“Too many sales professionals are stuck in what we’ve come to call “shallow selling” – an endless, frustrating loop of contacting more and more potential buyers in ways that no longer work,” posted LinkedIn Sales Solutions’ Marketing VP Gail Moody-Byrd.  “I’ve felt the pain of sales in my professional life.  I’ve consoled colleagues who were at risk of getting fired because they weren’t hitting their numbers or seen them committing “unnatural acts” to get a deal closed.  I’ve been on endless, painful pipeline review calls, looking at leads that will never materialize into a closed/won deal.  And I feel it daily in my personal life, as I try to dodge intrusive emails, texts, and phone calls that keep coming at me to purchase MarTech software.”

Moody-Byrd argued that shallow selling doesn’t work, but reps can employ deep learning software to support “deep sales.”

“Think of deep learning, where software learns from enormous amounts of reliable data to get to a meaningful answer.  Deep sales relies on that kind of data to deeply understand buyers and their context.  It helps sellers approach buyers in the way that is welcomed, at a time in the buying process that makes sense.  It helps develop deep relationships with buyers, based on understanding them – the opposite of shallow spray-and-pray tactics.”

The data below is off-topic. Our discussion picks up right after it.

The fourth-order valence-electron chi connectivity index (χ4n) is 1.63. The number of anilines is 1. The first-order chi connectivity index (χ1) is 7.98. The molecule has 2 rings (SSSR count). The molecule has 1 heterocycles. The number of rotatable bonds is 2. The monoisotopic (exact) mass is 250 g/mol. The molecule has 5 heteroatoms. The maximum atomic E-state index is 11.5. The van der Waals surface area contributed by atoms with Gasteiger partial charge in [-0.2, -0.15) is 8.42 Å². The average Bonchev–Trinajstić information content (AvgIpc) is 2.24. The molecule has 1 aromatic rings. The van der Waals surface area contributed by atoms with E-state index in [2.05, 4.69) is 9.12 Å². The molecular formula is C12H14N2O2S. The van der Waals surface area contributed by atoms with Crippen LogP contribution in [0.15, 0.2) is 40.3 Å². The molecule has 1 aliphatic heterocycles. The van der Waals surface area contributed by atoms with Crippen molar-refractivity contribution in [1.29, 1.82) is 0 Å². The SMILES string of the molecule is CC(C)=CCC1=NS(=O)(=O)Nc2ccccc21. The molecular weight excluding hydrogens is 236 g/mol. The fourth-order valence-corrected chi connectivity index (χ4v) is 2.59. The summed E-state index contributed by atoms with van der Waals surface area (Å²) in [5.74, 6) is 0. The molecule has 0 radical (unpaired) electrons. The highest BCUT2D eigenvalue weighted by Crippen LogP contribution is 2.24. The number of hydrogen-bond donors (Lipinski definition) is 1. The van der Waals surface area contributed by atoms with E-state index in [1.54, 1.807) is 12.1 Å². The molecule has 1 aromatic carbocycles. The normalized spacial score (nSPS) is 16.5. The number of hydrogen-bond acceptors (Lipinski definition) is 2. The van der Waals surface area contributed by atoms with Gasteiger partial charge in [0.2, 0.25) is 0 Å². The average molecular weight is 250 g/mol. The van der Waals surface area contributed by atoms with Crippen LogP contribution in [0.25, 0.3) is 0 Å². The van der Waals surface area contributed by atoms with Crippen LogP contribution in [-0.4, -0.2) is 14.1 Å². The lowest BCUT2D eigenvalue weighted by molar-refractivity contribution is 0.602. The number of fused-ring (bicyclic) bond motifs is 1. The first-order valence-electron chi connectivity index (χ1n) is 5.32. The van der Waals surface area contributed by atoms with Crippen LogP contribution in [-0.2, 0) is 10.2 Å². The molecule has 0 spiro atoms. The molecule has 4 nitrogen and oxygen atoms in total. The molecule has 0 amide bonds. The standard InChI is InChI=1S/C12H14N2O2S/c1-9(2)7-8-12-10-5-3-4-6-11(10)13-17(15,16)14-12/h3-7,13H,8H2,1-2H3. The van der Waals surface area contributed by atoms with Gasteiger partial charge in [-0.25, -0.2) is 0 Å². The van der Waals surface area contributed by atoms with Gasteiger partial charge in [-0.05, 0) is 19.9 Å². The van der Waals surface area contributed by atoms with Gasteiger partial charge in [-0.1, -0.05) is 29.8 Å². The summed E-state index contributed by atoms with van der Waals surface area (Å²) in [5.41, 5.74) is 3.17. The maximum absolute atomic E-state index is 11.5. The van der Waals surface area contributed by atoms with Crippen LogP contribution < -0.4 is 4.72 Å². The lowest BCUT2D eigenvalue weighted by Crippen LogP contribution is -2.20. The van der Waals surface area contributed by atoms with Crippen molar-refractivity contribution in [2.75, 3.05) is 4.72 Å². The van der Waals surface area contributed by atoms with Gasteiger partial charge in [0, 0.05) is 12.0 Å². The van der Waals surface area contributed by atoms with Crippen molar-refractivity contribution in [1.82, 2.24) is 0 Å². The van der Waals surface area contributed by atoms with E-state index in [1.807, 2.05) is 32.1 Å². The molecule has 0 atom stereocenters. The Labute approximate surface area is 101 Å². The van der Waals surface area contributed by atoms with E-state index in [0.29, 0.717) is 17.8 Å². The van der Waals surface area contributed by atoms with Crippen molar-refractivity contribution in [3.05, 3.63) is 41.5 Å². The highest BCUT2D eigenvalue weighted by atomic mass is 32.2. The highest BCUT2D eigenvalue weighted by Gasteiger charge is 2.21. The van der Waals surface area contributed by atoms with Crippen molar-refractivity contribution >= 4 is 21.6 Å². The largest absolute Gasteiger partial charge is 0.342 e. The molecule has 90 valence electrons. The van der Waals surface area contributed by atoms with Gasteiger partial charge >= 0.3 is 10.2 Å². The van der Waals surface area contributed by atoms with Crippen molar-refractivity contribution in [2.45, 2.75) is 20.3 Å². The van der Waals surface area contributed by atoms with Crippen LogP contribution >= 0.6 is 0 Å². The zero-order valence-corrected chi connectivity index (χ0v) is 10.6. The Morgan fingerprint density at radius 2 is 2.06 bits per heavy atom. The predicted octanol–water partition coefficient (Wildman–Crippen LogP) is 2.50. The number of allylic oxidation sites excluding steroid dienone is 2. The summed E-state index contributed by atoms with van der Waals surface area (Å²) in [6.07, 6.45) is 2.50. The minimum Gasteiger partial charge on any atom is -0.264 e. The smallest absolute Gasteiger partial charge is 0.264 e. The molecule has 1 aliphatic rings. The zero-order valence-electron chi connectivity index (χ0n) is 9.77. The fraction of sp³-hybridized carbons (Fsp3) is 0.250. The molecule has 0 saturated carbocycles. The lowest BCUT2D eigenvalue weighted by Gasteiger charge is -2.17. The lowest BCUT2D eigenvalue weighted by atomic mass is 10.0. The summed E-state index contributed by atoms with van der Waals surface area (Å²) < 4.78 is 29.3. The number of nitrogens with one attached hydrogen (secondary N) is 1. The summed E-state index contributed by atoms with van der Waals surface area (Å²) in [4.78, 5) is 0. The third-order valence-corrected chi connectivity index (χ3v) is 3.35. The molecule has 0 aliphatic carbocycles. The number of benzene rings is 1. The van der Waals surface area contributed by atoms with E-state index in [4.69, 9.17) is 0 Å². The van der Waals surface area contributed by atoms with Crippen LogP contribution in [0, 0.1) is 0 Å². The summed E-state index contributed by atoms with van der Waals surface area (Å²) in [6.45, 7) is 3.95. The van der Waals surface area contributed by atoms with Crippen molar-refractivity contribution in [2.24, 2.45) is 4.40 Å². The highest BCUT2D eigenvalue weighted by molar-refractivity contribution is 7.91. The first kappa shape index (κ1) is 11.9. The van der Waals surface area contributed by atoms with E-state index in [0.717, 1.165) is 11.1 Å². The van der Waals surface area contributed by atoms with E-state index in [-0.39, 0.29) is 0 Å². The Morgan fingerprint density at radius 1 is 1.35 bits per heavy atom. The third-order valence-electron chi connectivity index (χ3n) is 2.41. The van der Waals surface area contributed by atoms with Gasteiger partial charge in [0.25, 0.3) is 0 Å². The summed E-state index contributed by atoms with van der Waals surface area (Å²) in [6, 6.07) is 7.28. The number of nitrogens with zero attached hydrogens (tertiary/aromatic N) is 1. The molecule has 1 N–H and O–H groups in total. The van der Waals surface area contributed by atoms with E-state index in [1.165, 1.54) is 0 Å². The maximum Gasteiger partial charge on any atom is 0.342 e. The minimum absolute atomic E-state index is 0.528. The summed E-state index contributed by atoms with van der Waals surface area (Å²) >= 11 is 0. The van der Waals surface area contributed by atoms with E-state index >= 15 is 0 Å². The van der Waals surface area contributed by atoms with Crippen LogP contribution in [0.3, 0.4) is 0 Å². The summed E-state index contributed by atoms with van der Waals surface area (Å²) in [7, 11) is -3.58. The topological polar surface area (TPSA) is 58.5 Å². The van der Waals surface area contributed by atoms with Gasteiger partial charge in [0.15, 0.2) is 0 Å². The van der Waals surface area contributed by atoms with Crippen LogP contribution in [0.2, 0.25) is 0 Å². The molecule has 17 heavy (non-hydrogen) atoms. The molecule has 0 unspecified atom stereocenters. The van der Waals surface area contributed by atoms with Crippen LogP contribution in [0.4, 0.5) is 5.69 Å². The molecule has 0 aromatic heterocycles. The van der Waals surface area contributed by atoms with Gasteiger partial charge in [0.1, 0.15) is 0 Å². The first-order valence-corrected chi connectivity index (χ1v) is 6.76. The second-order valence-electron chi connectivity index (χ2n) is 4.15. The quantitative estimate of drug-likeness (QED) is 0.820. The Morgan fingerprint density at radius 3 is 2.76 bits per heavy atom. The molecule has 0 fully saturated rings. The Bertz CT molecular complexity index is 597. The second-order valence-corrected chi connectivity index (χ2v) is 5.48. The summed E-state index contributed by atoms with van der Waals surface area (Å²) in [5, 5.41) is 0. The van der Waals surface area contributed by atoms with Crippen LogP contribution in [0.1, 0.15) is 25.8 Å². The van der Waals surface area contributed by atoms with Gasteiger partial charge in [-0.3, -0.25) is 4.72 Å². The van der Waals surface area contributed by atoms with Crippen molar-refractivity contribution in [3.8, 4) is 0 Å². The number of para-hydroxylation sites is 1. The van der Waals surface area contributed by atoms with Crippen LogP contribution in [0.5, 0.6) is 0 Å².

LinkedIn claims that Sales Navigator customers enjoy a 38% increase in pipeline generated, a six percent increase in win rates, and a 47% increase in deal size.  The firm is positioning the combination of Sales Navigator and Sales Insights as its Deep Sales solution set.

“It’s good to see LinkedIn working on new ways to utilize machine learning to sort its various data inputs and provide a better experience,” stated SocialMediaToday Head of Content Andrew Hutchinson.  “Thus far, LinkedIn hasn’t really been able to tap into its unmatched database of professional insights, but maybe, through advanced machine learning on its huge dataset, it’s moving towards the next stage of becoming a critical companion for all HR and business professionals, by facilitating guidance on various fronts that can lead to smarter decisions.”

Sales Navigator actionable insights include relationship intelligence, buyer intent, and Account Insights.